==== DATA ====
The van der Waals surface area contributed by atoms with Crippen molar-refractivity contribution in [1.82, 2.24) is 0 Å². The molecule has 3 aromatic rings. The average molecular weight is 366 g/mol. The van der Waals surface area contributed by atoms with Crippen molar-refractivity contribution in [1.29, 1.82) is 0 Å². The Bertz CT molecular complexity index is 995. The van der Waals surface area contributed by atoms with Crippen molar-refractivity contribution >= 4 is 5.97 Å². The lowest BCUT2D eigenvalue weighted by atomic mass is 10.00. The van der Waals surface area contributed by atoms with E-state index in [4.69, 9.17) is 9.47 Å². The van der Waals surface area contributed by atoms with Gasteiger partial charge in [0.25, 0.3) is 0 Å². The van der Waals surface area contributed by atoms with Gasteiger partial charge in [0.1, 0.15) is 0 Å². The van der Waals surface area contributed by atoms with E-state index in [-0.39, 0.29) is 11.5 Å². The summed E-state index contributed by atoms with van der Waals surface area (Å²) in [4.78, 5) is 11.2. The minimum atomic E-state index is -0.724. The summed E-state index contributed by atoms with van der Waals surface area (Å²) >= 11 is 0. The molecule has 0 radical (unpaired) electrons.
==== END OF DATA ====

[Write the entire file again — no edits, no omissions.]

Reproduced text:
The van der Waals surface area contributed by atoms with Crippen molar-refractivity contribution in [1.82, 2.24) is 0 Å². The molecule has 3 aromatic rings. The average molecular weight is 366 g/mol. The van der Waals surface area contributed by atoms with Crippen molar-refractivity contribution in [1.29, 1.82) is 0 Å². The Bertz CT molecular complexity index is 995. The van der Waals surface area contributed by atoms with Crippen molar-refractivity contribution >= 4 is 5.97 Å². The lowest BCUT2D eigenvalue weighted by atomic mass is 10.00. The van der Waals surface area contributed by atoms with E-state index in [4.69, 9.17) is 9.47 Å². The van der Waals surface area contributed by atoms with Gasteiger partial charge in [0.25, 0.3) is 0 Å². The van der Waals surface area contributed by atoms with Gasteiger partial charge in [0.1, 0.15) is 0 Å². The van der Waals surface area contributed by atoms with E-state index in [-0.39, 0.29) is 11.5 Å². The summed E-state index contributed by atoms with van der Waals surface area (Å²) in [4.78, 5) is 11.2. The minimum atomic E-state index is -0.724. The summed E-state index contributed by atoms with van der Waals surface area (Å²) >= 11 is 0. The molecule has 0 radical (unpaired) electrons.